Leadership for Christians – 24 January, 2020
There are two good themes I would like to ponder today from the readings: the story of Jonah and the idea that we are called to be fishers of people.
Firstly, let’s look at the story of Jonah. It’s a short book, and a great tale. It is not meant to be a true story: one of my lecturers, a Uniting Church scholar who taught me , whom we called Rabbi Anderson, said it was missing the first four words that made sense of it: “Once upon a time..”
Anyway, God tells Jonah that he has to go to Nineveh to tell them to repent. Well, Nineveh is an Assyrian city, the people who had just conquered most of the area around them with a particularly bloodthirsty ruthlessness, including the northern Kingdom of the Jews, Israel, and sent them into exile. Jonah hears God but instead of going there, immediately takes off in the opposite direction, even taking a boat to get away – perhaps because water was seen as particularly effective at putting a barrier between a land-based God and oneself. However, God is having none of that, calls the storm into being, and eventually Jonah confesses his escape attempt to the crew and is thrown overboard into the belly of the great fish. There he repents of his decision and is thrown up on land and heads to Nineveh. He tells the people there of God’s wrath, and they repent. Jonah goes outside the city to watch its destruction in vain, and God shelters him with a vine, which God then allows to wither and die, so Jonah is angry about the loss of the shade. God then asks Jonah why he is so angry about the death of a plant, but not about the death of all the people and cattle of Nineveh?
There are many lessons the writer of Jonah seems to be drawing. An important one is that God has mercy on even the hated and foreign Assyrians. God is not just the God of the Chosen People. But the important one seems to be about Jonah – how Jonah won’t change unlike the pagan Assyrians. He is called to go and preach but won’t. God gives him a second chance from the belly of the great fish, and Jonah reluctantly goes. The people of Nineveh repent, but Jonah doesn’t – he still wants them destroyed by God. God then shows Jonah by the death of a vine that his priorities are wrong – he is after his own comfort and not feeling for the people and cattle of Nineveh – but the story ends on that question of why won’t Jonah feel for the people – we are left with no answer about Jonah. Jonah is presented as a man who despite being a Jew, a believer in God, continually sees the world as one not loved by God but under God’s judgment: the people of Nineveh are pagan bloodthirsty Gentiles and God should punish them. Jonah is the great failure – he never understands God’s mercy and never changes. The people of Nineveh change, God changes his mind – Jonah does not.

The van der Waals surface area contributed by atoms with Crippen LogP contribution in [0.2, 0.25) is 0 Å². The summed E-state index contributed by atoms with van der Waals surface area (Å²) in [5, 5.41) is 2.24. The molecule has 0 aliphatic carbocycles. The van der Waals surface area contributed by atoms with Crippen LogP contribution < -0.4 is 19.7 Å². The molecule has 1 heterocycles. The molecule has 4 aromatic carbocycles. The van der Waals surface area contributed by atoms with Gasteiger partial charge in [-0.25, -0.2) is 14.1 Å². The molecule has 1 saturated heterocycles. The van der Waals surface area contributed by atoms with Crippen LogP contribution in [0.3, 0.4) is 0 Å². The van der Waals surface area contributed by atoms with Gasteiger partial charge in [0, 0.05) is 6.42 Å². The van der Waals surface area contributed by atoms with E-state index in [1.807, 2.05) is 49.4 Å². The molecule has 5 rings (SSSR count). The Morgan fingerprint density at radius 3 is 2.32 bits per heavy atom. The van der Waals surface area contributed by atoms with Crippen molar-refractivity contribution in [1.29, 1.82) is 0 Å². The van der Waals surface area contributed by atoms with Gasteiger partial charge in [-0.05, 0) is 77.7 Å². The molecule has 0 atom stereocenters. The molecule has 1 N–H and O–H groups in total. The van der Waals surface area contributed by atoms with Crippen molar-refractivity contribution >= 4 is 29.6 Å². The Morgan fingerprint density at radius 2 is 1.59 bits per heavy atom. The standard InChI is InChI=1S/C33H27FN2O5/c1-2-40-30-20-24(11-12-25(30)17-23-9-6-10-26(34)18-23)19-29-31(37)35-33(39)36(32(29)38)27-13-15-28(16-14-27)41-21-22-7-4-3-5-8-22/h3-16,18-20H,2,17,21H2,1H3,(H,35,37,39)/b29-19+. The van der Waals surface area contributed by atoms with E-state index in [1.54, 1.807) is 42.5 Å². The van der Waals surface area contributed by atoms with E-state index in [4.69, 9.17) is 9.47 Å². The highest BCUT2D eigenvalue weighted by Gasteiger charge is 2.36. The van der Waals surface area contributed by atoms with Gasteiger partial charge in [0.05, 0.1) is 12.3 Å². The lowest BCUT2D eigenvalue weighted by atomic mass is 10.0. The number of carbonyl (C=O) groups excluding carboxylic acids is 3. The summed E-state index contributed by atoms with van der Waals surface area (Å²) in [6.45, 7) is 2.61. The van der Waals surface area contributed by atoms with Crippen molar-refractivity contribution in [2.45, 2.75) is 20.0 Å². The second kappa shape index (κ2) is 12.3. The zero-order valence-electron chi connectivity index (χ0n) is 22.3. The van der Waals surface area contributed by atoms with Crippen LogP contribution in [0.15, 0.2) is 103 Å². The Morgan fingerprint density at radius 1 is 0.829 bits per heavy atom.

Now let us look at one part of the Gospel today – when Our Lord calls Simon and Andrew. He tells them to follow him and he will make them fishers of people. Have you ever thought how strange this analogy is? For think about what happens when you fish like they were fishing – you catch fish in nets, pull them out of the water, so they die, then sell them to other people to eat.
Is this what Our Lord is wanting from Andrew, Peter and, by extension, us? We often think of fishing as with a bait, and use the analogy that way, but giving some attractive food, a bit of God’s love for example, we can pull people from their world into a better world. But fishing even there involves death – to be lured by a false bait, for that is what a bait is, and a fish mistakes it for food, and then killed? But the fishing that was done here on Galilee was by nets so there was not any false bait, instead a group of fish, in the wrong place at the wrong time.